I like these even more for my imaginary lofts (

I just like this picture of stairs in La Praille, Genève

These reclaimed wood stairs by Garbage Architecture are my very favorite (

Those are some good stairs.

Thursday, September 3, 2009

Full Moon

*Pop!* That is the sound of another hopeful bubble bursting. Just heard from a friend who was laid off. His position was cut. I would say that I'm sorry for him but he'll really be fine. He was planning to leave anyway. You see . . . I wanted that job. That was the position I did some networking for . . . a local, meaningful job that I'm qualified for with good pay and excellent benefits. I was hoping to hear any day now that my friend had officially given notice.

I will just have to channel my energies into the venture with my middle brother. The faint outlines of a plan are beginning to emerge. I know it might seem like another fruitless scheme to those of you who have been there through eBay, mineral make-up, bible belt women in business, bargain barn and foreclosure inspections. But this one might actually work. Just you wait.

I took a walk at twilight to clear my head. Was rewarded with a full vanilla moon hanging low in a dusky lavender sky. Just as I was descending the hill on my favorite deserted street . . . a woman appeared behind a scowling boy in the middle of the road, talking on her cell. She was in shorts and a tank top, covered in fuzzy tattoos over wrinkled skin. As I passed, she declared in a raspy, sinister voice, "I don't know who you are but God have mercy on your soul."(My first thought . . . is that a job? Some kind of pay-per-minute line for masochistic Christians? I could do that!)

A few minutes later, I passed by the back of the senior center and came upon two of the senior ladies who were bopping their heads to Christmas music blasting from inside the building. Apparently, Christmas play rehearsals have begun. They repeatedly laughed and pointed at my dog and I, exclaiming, "You're both walking to the music!" Those two either just got their Oxycontin delivery or get REALLY excited about Christmas. I had a momentary pang of jealousy for their carefree retirement status.

That's normal, right?


Wednesday, September 2, 2009

Me . . . Annoying???

The weirdest thing happened this week . . . suddenly, my friend Jack is too busy to return my frequent and charming emails. It even seemed like I might be bothering him, can you imagine? I don't bother people, they bother me . . . ask anyone in my family. I never annoy them. My younger brother was totally joking last week when he dreaded telling me about something that happened recently . . . when he said something to my mom like "Oh god, you know she's going to ask a million questions." And when my mom decided to do him a favor and break the news to me, she wasn't annoyed at all when I got to like the fifteenth question.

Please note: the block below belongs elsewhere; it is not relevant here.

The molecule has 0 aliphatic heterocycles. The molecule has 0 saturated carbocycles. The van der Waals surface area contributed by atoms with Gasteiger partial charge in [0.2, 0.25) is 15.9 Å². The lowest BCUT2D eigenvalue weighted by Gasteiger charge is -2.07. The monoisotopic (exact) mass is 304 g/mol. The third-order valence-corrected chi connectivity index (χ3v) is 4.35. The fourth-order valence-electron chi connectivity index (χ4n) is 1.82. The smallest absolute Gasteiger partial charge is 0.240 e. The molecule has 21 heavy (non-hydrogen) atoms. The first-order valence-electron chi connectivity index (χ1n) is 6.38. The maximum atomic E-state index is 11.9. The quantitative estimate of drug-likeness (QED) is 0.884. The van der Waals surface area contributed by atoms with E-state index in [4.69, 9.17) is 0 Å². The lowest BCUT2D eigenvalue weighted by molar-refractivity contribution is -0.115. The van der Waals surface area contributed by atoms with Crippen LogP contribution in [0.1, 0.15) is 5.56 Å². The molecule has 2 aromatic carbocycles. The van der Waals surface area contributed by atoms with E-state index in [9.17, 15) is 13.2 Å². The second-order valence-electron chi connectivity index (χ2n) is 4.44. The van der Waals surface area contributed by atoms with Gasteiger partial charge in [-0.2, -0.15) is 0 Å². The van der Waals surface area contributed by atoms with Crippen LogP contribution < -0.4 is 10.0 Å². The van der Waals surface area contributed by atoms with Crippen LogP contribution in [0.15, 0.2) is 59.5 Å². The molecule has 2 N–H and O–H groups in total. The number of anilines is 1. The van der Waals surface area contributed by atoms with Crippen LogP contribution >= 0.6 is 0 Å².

Well, ha ha. Someday, I will be sooooo busy with my new important job that I will have no time to bother any of them. And then they'll all be begging me to shoot an email, be available for a quick chat, or pose a few questions. Since Jack is too busy right now . . . I will share something that I've been trying to remember to tell him, unless I babbled about it incoherently at the reunion and don't remember. Oh and from now on, Jack will be referred to as BT.

Anyway, I grew to appreciate BT during a high school exchange trip to Japan, the summer after sophomore year. For some reason, he was the only one of my fellow exchange students who didn't annoy me during the entire trip. Not that everyone was totally annoying. There was just some intermittent travel fatigue. But BT was a very good travel companion.

The reason I'm bringing this up . . . there's an image from the trip that was somehow imprinted on my consciousness. It's a random memory that will come to mind whenever I feel like I'm bungling my way through something, which happens occasionally.

One night, a group of us exchange students went to a bar and drank "California Coolers." No one seemed to care that we were about 16 and I think we got pretty buzzed. After we left the bar, I was walking behind BT and he accidentally bumped into a motorcycle and knocked it over. His reaction was to pretend like nothing happened, and my mind kind of locked down on the moment when he nonchalantly started walking a little faster. I remember what the well-lit street looked like, his posture, almost what he was wearing.

It seemed like the funniest thing that had ever happened at the time. Largely because of the drinking, I'm sure. What I can't remember is whether BT was ignoring me as I cracked up or if he was laughing with me. Maybe he laughed a little later when safely away from the crime scene. I think I was the only one who saw what happened.

I have no idea why that made such an impression. Maybe because it was a little out of character for BT. But I swear, at the end of my days . . . when my life flashes before my eyes, that will be one of the images.